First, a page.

Because in our Western society, for some odd reason adolescents and young adults don't seek out the wisdom of their parents and grandparents. Odd, because parents (and especially grandparents) are a wealth of knowledge and information. Odd, because younger generations in most other "non-Western" countries in the world still have respect and reverence for what their elders have to say.
And that's why reverence for the wisdom of the elders is part of the foundational premise behind "What's Your ROI"
Here's an analogy.
Did you know that one of the reasons why thousands of people died in the tidal wave disaster that shook Southeast Asia in December 2004 was because they did not listen to the wisdom of their elders? We're talking about the effects of an earthquake in Southeast Asia on December 26, 2004 that caused the devastating tidal wave (tsunami) that rocked the coasts of thirteen countries around the rim of the Indian Ocean.
Countless died at the hands of giant waves that travelled at over 500 miles an hour as entire coastal villages were dragged into the sea. Yet there was a warning; it was issued by the elders to the younger generation. This warning could have saved countless young lives - except those who were suppose to hear this warning didn't listen to the voice of their elders. So they died. You might say they couldn't see the future when the past was screaming at them to run for higher ground. You might say they couldn't read the signs of the times. They most certainly didn't have ears to hear.
Many who died were Westerns on vacation at exotic resorts. They were well off, even wealthy in some cases. Many were not foreigners, but were from the highest levels of Indonesian and Taiwanese society. They were cultured in modern things and educated in modern thought. They just didn't believe it was important to listen to their grandparents. If they had have listened, it may have saved their lives.
Do you want to know some of the people were who did survive the death blow of that major tsunami wave of 2004? The peasants. Those who didn't know Westerns ways, or Western thought. They were not educated and they certainly weren't wealthy. But they did know how to listen to their grandparents, and saved their lives.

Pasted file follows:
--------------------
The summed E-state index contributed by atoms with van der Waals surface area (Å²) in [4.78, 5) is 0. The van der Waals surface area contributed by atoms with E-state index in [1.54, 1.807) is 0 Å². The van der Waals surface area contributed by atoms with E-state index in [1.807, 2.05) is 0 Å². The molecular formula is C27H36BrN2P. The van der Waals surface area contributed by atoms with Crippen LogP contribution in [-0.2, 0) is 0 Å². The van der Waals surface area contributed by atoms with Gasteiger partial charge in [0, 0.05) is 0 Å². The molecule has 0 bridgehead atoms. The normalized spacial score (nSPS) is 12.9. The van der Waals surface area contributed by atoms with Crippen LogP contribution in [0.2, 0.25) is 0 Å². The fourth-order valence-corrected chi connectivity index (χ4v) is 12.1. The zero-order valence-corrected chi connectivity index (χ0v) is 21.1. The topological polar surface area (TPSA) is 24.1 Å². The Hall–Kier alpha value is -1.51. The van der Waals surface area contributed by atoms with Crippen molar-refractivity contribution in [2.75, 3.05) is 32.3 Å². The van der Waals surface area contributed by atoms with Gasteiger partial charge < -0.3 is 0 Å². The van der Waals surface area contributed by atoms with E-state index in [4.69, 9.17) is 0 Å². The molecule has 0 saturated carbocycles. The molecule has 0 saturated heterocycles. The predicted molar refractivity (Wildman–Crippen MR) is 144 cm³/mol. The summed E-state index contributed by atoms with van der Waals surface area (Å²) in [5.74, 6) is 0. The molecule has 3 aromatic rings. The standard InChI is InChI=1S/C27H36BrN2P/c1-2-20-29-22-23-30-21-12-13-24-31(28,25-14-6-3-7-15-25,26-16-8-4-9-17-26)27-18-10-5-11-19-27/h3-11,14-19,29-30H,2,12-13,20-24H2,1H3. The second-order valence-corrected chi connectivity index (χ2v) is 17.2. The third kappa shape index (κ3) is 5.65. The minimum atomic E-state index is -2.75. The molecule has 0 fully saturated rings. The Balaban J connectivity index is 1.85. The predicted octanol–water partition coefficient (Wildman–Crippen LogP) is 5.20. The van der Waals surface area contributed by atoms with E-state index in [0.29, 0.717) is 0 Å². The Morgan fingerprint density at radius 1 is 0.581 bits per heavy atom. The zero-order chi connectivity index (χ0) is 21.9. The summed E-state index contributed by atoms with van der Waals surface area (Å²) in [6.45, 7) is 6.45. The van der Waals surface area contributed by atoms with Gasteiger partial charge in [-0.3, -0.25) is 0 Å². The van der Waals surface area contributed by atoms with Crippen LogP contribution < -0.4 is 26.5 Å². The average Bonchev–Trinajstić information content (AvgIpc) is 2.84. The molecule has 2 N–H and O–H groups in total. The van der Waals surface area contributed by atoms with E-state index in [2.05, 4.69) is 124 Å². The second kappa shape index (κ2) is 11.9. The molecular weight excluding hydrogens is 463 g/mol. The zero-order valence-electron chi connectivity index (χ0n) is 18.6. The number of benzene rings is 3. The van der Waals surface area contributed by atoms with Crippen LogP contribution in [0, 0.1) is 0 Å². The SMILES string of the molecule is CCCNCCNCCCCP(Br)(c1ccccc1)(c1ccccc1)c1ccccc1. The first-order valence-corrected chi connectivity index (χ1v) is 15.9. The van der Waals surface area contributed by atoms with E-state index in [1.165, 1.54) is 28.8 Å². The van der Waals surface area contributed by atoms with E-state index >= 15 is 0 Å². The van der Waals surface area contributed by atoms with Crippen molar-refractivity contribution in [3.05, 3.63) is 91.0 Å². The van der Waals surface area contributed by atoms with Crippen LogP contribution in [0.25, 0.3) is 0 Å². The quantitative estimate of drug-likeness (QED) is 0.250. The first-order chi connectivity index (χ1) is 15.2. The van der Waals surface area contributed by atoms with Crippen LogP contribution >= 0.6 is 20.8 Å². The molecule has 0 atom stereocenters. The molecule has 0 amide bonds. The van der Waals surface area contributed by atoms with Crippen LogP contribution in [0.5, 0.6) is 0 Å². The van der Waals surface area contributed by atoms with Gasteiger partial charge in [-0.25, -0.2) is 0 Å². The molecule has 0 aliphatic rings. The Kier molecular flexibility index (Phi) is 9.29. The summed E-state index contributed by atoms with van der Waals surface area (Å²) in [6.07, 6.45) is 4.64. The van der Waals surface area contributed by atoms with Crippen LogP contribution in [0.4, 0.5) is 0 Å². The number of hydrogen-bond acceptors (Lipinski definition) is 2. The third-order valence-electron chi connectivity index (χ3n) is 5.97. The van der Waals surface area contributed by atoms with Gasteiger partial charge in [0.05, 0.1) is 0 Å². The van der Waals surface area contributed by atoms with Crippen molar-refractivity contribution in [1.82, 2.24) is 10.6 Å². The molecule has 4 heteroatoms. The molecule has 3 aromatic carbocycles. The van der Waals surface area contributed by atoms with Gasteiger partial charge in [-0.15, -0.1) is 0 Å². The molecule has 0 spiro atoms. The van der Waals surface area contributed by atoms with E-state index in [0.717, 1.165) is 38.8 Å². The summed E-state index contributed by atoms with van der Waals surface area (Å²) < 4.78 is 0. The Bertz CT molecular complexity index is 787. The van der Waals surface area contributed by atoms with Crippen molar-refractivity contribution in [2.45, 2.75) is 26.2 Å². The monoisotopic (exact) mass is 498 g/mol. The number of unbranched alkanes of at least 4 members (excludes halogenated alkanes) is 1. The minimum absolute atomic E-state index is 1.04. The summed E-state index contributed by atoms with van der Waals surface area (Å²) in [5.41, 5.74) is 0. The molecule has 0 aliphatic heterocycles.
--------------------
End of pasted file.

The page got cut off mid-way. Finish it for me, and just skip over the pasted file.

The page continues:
Now you're probably curious, so we'll drop the suspense and tell you why some lived, and some died.
The earthquake occurred approximately an hour and a half before the ten storey tidal wave slammed into the coast of Indonesia. The earthquake was felt long before the tidal wave hit, and it was the rumblings of the earthquake which was the "sign" that disaster was coming. Except very few people knew how to interpret the "sign of the times"...
...but the grandparents knew...
In the same way that the DEW line, or Distant Early Warning line of radar dishes was built above the Arctic Circle during the Cold War to give advance warning if Soviet missiles were to be launched over the North Pole at American cities, the earthquake gave those who had the wisdom to interpret its meaning a ninety minute "distant early warning" signal. Indonesian culture says when the earth shakes, run for higher ground. These words of wisdom were passed down from generation to generation. The grandparents knew this wisdom, but many of the grandchildren didn't listen to the warning their elders gave them. Those who listened to their grandparent's wisdom headed for higher ground - and lived. Those who didn't listen to their grandparent's wisdom - perished.
But what does that have to do with current affairs in our Western society, you ask? Well, if you can see a dangerous pattern occurring, where past history and experience has taught you how to recognize that pattern and the wisdom of experience would tell you that you could avoid a dangerous situation, you will probably try to warn your friends, family and loved ones. Wouldn't you?
But the problem is, if they don't listen and won't heed the warning, they may suffer for it. But that shouldn't stop those who recognize the warning signs from calling an alarm. For such a time as this, there are warning signs that many elders in society recognize, but most young adults do not, because they haven't experienced it for themselves - yet.
But they will.
And there will be a cost for many and the cost will be devastating.
And sadly for many, the cost may be completely avoidable except the warning may not be listened to because of one thing - the listeners lack the wisdom of experience. If young people have not been taught by the elder's voice of experience how to avoid the costs of financial devastation that comes when economy falls into a major recession (or perhaps, even another Depression) then young people will not understand how to count the costs of what their spending habits might be, when a major correction in the world economic markets occurs. It's only a matter of time before that next major correction takes place, and it might be happening right now. Grandparents, especially those who have experience with the Depression era, know what to look for - their grandchildren don't.
Grandparents know how to prepare when they hear the economic rumblings and the global markets "quake" and they know how to prepare, but do their grandchildren? No, their grandchildren don't, and they won't, unless they ask for advice, counsel and wisdom from their elders, who have already been down the road of our current economic uncertainty.